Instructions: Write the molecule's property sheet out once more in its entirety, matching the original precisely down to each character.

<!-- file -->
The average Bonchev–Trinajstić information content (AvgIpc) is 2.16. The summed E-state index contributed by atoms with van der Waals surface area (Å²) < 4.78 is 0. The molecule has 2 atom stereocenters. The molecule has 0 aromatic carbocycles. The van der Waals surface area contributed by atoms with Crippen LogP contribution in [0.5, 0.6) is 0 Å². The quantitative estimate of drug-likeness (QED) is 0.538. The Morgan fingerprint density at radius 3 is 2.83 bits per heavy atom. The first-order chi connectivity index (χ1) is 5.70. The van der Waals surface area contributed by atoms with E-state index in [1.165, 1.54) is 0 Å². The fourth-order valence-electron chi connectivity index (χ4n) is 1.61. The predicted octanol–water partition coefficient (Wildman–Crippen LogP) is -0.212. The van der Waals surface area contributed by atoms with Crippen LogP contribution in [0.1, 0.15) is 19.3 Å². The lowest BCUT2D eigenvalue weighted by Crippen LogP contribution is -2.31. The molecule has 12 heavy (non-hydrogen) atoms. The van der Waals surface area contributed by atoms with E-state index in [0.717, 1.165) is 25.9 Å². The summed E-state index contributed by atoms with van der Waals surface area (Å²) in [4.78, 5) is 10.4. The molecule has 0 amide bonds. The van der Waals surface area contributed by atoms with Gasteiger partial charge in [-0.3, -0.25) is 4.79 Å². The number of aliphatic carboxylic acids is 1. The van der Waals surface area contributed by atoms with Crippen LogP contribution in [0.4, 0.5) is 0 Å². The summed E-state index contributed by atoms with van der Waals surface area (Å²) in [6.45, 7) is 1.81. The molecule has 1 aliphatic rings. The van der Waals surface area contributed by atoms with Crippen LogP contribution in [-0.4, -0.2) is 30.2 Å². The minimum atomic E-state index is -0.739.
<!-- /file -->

The average Bonchev–Trinajstić information content (AvgIpc) is 2.16. The summed E-state index contributed by atoms with van der Waals surface area (Å²) < 4.78 is 0. The molecule has 2 atom stereocenters. The molecule has 0 aromatic carbocycles. The van der Waals surface area contributed by atoms with Crippen LogP contribution in [0.5, 0.6) is 0 Å². The quantitative estimate of drug-likeness (QED) is 0.538. The Morgan fingerprint density at radius 3 is 2.83 bits per heavy atom. The first-order chi connectivity index (χ1) is 5.70. The van der Waals surface area contributed by atoms with E-state index in [1.165, 1.54) is 0 Å². The fourth-order valence-electron chi connectivity index (χ4n) is 1.61. The predicted octanol–water partition coefficient (Wildman–Crippen LogP) is -0.212. The van der Waals surface area contributed by atoms with Crippen LogP contribution in [0.1, 0.15) is 19.3 Å². The lowest BCUT2D eigenvalue weighted by Crippen LogP contribution is -2.31. The molecule has 12 heavy (non-hydrogen) atoms. The van der Waals surface area contributed by atoms with E-state index in [0.717, 1.165) is 25.9 Å². The summed E-state index contributed by atoms with van der Waals surface area (Å²) in [4.78, 5) is 10.4. The molecule has 0 amide bonds. The van der Waals surface area contributed by atoms with Gasteiger partial charge in [-0.3, -0.25) is 4.79 Å². The number of aliphatic carboxylic acids is 1. The van der Waals surface area contributed by atoms with Crippen LogP contribution in [0.4, 0.5) is 0 Å². The summed E-state index contributed by atoms with van der Waals surface area (Å²) in [6.45, 7) is 1.81. The molecule has 1 aliphatic rings. The van der Waals surface area contributed by atoms with Crippen LogP contribution in [-0.4, -0.2) is 30.2 Å². The minimum atomic E-state index is -0.739.